No Exemption without Inspection!

Doctor’s Examination at Ellis Island

Final Discharge from Ellis Island

The top picture depicts a doctor’s examination office in Ellis Island where a man is stopped from passing because he’s suspected of defective eyesight. He was detained for further examination to determine if the defect will prevent him from earning a living. This picture was published in 1902. Millions of immigrants passed through Ellis Island where they were examined for disease or other undesirable attributes.

The second picture shows the final discharge area from Ellis Island. This must have been a relief for most immigrants were probably anxious about passing the physical exams. After passing that aisle, they are in America, where they could start anew. This picture was also published in 1902.


The Statue Of Liberty

No symbol of freedom is more revered than the “Statue of Liberty.” Its a global icon and a celebrated symbol of Liberty that embodies America. The Statue of Liberty was built in 1886, during the Gilded Age when America passed through a time of unprecedented economic growth and prosperity. The idea of the statue was conceived by a French educator Laboulaye, he hoped it would represent the historic friendship between France and America, and also the glory of Union’s Victory in the Civil War. Which was in by itself a victory of emancipation, of liberty and equality for all men.

As noted in the book, even though the Statue of Liberty was a celebrated icon when it was built, it couldn’t hide the conflicting social division that manifested during the Gilded Age. There was an unequal distribution of wealth between the upper class and working class where the top 1 percent of  America’s population controlled 99% of wealth. The rich capitalists would live in their fancy multi-million dollar mansions and engaged in “conspicuous consumption” while most of the urban population lived in slums and at the edge of poverty. Labor strikes and protests were common as capitalists tried to take full advantage of the lower class. This period of America created a dialogue which encompasses the crucial question of the social conditions needed for the liberty of it’s citizens and the role of government in fulfilling that condition for en masse.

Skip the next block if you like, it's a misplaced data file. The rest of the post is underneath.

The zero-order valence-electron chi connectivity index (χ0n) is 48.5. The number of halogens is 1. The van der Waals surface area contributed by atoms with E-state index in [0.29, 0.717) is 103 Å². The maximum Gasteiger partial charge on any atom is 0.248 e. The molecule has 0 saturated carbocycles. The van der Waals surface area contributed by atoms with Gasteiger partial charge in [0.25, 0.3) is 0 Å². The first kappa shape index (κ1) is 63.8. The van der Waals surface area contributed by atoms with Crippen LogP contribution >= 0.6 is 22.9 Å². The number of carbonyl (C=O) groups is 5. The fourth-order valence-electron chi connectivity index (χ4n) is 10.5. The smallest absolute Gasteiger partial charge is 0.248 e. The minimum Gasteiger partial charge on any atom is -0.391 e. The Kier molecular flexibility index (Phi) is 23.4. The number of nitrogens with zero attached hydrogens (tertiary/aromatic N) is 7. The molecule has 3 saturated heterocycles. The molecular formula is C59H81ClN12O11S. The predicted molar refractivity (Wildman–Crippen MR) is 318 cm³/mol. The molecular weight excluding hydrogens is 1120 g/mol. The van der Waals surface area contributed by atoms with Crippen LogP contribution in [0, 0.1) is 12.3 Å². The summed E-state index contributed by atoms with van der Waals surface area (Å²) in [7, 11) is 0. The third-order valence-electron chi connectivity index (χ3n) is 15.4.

“Who controls the past, Controls the future” -George Orwell, 1984

What was so interesting about Eric Foner’s review was his remark about what goes in historical memory can have political motives. It eerily reminds me of the book “1984” by George Orwell and how history is manipulated by the party to keep check of what is being remembered. And we know from Neurology and psychology that what we remember plays a fundamental role in forming the basis of our reality.

Foner mentions the dichotomy between the views provided by the North and South about how the Civil War should be remembered. One was the “Emancipationist” view provided by the North which emphasized freedom and equality for all men. The south embraced the “Reconciliationist” view which accentuated the commonality between the two sides and the bravery of the individual soldiers. The Reconciliationist view downplayed the role of slavery as the cause of the Civil War and Foner also mentioned how the South still embodied the with supremacy view even after the Civil War. David Blight’s book does seem to render important facts about how we remember the Civil War, but I am not so sure if it would be an interesting read for me, I had rather read the condensed review! But maybe serious history students and historians might find the book useful. Another event in history I think is remembered differently is the War against Iraq in 2003. The two most prevalent views is that the war was caused by the threat of WMDs in Iraq, while the other view is that the prime concern was taking control of the huge oil reserves in Iraq. Both view might have political agenda and that the democrats may advance the latter view to portray the Republican party as composed of greedy capitalists.  



At this fast pace of twenty first century, with the technology boom and the ubiquity of the internet, unprecedented paths have and are being trodden to sweep modern society by its feet.  Technology have changed the world  in almost every category in the past decades, from the way we  communicate to the way we commute. Nothing is bared, not even the way history is made and recorded!

Now a days one doesn’t have to raise a flag in revolution to make history, but just post a tweet on it and you might have millions on your side to join your cause! Also with the news of Library Congress’s decision to record every tweet made, it will provide historians another outlet to data mine for significant events to record it in their books  for our posterity. One might also be concerned about the privacy issue that the social media sites like Twitter might have, but it reminds me of a saying “If you want to keep a secret, you have to keep it from yourself”, I think its something we’ll just have to adjust to and be mindful of what we do online.